• M777 & K9Vajra guns enter the inventory
  • 6×6 Field Artillery Tractors incorporated

By Sangeeta Saxena

New Delhi. Indian Army’s chant of asking for more firepower can now lessen as the powers that be have answered the prayers. Artillery Corps got richer by the entry of M777 Ultra Light Howitzers, K-9 Vajra-Tracked Self Propelled Guns and 6×6 Field Artillery Tractors.

In a ceremony Nirmala Sitharaman, Defence Minister dedicated the three to the nation at Devlali Field Firing Ranges  in the presence of the Minister of State for Defence Dr Subhash Ram Rao Bhamre, General Bipin Rawat, Chief of the Army Staff, senior serving officers of the Indian Army & Ministry of Defence, representative of manufacturing industries as also dignitaries from the governments of USA and South Korea.

Sitharaman said, “It is after 30 years that we are procuring such guns. Under the new government since 2014, procurement of Army equipment has been expedited. Under the PM’s guidance, negotiations were started and within four years we inducted these guns and many more will be inducted in the future.”

The 155mm, 39 Calibre Ultra Light Howitzers have been procured from USA under government to government foreign military sales and will be assembled in India by BAE Systems in partnership with Mahindra Defense. The gun system is versatile, light weight and can be heli-lifted, thereby providing much needed flexibility in employment in various terrains obtainable in the country. The Army is also going to raise seven regiments of 145 M777 howitzers.

Five guns each will be delivered to the Army beginning August 2019 and the entire process will be completed in the following 24 months. The first regiment will be completed by October next year, the spokesperson said.

“The Indian Army is receiving an extremely reliable and battle-proven artillery platform,” Joe Senftle, vice president and general manager of BAE Systems’ weapon systems business , said while attending the event. “The M777 brings a new level of capability to the artillery unit by offering rapid deployment and extreme accuracy. It can operate in areas that are difficult to access and is also very easy to maintain.”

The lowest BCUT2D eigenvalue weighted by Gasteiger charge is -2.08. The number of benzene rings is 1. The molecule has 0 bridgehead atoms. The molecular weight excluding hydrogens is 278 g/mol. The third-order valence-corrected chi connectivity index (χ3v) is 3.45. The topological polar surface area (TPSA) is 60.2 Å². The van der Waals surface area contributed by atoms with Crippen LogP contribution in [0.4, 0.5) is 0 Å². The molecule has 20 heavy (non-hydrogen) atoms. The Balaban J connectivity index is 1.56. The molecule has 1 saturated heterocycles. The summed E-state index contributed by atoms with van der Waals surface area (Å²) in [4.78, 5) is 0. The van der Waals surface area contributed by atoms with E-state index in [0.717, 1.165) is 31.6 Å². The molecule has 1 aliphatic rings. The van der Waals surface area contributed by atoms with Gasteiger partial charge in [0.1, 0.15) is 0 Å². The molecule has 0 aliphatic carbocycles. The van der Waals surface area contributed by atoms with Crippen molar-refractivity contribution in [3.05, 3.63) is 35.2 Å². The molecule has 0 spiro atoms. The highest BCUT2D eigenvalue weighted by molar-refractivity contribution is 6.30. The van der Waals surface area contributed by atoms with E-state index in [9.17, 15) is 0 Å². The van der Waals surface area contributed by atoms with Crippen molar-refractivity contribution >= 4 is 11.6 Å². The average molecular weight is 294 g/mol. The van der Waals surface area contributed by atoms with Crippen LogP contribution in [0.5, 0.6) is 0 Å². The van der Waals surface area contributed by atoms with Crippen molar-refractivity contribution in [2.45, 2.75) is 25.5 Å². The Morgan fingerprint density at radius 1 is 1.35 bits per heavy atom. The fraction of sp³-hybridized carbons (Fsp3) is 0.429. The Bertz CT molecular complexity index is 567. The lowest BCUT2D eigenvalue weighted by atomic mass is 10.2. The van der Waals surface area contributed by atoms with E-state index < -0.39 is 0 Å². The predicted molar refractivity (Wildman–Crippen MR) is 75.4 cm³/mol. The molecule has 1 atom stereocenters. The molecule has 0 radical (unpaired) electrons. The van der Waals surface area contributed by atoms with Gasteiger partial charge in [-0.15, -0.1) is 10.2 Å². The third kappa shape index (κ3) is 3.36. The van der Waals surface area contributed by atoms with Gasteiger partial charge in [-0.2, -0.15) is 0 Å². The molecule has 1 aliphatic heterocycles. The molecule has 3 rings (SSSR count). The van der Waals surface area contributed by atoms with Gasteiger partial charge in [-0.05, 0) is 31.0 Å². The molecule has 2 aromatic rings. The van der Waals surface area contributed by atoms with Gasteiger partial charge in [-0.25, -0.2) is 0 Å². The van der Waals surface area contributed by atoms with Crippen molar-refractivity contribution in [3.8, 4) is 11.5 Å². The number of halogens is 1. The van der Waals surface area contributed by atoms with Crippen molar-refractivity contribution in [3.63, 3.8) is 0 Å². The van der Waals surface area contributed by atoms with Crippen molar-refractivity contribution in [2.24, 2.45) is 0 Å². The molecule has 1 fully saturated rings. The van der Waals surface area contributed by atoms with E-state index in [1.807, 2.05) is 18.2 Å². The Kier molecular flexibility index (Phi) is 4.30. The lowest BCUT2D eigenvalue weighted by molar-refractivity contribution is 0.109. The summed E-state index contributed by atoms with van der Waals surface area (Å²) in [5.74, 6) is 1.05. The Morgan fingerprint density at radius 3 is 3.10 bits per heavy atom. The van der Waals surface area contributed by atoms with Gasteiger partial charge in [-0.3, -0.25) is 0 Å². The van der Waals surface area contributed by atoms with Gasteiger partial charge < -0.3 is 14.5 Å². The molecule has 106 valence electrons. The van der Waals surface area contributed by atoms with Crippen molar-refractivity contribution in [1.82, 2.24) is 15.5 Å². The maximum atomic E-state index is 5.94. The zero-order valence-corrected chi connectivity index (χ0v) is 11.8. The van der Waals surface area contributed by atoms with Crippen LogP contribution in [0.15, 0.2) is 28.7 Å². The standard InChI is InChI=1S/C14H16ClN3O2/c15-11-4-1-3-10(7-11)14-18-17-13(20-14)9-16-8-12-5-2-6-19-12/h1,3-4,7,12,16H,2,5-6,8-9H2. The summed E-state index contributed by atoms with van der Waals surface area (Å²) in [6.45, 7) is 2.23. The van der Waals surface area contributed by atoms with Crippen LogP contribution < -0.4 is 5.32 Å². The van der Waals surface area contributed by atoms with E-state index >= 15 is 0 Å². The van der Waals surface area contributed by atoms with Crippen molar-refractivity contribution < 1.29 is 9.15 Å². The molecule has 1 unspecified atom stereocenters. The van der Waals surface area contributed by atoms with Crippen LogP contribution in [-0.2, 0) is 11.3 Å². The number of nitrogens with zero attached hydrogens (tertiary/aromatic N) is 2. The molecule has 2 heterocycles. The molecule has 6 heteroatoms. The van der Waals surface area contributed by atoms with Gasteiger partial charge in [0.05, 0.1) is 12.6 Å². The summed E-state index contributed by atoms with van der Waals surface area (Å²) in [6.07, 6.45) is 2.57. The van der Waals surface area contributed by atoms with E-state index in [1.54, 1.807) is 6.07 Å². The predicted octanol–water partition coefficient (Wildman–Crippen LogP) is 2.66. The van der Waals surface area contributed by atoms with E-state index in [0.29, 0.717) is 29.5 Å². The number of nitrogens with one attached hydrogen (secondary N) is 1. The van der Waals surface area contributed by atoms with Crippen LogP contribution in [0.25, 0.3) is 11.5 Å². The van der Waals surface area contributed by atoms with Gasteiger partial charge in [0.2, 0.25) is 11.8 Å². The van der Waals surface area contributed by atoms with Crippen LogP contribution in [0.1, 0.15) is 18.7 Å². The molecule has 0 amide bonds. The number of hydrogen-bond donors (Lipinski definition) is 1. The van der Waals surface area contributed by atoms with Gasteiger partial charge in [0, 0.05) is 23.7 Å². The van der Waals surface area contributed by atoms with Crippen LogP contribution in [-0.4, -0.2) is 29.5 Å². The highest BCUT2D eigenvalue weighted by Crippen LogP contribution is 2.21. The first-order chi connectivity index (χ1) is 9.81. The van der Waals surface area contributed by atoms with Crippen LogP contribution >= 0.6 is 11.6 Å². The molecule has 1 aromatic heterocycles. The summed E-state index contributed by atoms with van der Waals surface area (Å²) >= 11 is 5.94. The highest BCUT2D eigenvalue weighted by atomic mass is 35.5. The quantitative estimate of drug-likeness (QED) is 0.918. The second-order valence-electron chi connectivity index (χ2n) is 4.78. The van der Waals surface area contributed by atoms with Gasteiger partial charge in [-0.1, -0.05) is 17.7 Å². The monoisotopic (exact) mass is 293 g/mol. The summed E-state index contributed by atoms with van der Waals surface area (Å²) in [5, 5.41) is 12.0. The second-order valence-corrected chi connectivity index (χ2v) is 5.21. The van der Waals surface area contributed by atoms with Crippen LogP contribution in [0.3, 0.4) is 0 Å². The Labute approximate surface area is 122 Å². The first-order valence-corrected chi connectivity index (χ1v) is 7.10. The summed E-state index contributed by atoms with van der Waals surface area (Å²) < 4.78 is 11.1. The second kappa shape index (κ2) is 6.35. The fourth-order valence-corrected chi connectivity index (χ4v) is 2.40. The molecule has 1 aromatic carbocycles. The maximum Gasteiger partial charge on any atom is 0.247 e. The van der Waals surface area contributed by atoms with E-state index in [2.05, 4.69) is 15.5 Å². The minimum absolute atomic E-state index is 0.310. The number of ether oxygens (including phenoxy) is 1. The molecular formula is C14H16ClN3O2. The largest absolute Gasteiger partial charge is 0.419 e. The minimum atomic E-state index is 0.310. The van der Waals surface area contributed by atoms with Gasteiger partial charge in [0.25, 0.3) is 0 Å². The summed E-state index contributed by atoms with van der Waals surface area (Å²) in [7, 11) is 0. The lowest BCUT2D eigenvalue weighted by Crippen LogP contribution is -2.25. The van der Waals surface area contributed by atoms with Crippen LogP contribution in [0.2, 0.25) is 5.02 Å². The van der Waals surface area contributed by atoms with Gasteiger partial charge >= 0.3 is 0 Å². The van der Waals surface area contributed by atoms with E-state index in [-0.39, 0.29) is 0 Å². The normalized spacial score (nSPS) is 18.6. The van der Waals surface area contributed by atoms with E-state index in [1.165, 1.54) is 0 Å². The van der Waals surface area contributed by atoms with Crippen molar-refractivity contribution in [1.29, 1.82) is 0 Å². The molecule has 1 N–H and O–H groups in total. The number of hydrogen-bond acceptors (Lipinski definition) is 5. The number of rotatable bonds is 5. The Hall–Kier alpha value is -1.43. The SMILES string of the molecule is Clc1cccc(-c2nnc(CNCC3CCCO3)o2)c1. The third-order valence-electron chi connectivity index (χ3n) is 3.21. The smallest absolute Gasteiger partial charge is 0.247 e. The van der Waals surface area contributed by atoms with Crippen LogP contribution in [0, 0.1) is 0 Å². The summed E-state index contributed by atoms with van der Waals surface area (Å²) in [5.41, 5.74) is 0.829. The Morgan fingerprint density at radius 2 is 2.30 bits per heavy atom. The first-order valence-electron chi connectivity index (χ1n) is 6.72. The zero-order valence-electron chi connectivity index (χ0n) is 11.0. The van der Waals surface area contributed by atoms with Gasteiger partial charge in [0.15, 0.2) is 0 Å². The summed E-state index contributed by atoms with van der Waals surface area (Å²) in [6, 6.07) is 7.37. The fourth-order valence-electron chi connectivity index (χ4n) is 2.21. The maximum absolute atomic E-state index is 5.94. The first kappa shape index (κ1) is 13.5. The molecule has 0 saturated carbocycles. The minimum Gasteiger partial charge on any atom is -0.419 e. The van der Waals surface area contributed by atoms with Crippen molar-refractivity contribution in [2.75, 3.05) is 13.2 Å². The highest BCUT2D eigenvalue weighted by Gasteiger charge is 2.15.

It is manufactured by BAE Systems’ Global Combat Systems division. Prime contract management is based in Barrow-in-Furness in the United Kingdom as well as manufacture and assembly of the titanium structures and associated recoil components. Final integration and testing of the weapon is undertaken at BAE’s facility in Hattiesburg, Mississippi.

“The M777 ULH is more than a very effective piece of artillery technology,” said Nik Khanna, managing director India, BAE Systems . “With the M777 program, BAE Systems has made the first step of our substantive Make-in-India commitment, which includes our pledge to develop a network of Indian suppliers for our global supply chain and deepen our relationship with industry in India.  We are committed to a strong and collaborative working relationship between BAE Systems, the Indian Armed Forces and Indian industry.”

India’s Ministry of Defence cleared the proposal for buying 145 guns for US$660 million on 11 May 2012 through the US Government’s Foreign Military Sales (FMS) process. On 2 August 2013, India requested the sale of 145 M777 howitzers for US$885 million. On 24 February 2014 the purchase was again postponed. On 11 May 2014 the purchase was cleared by India’s Defence ministry. On 11 July 2014, the Government of India announced that it would not order the guns because of cost issues. On 22 November 2014, the selection process was restarted under the “Make In India” program. On 13 May 2015, the defence ministry approved ₹2,900 crore to buy 145 M777 ultralight howitzers from the US. On 26 June 2016, it was announced that 145 guns will be purchased by India for US$750 million.On 30 November 2016 Indian government completed the deal to buy 145 howitzers from the US.The deal was completed in December 2016. India  received the 1st batch of two M777 howitzers in May 2017.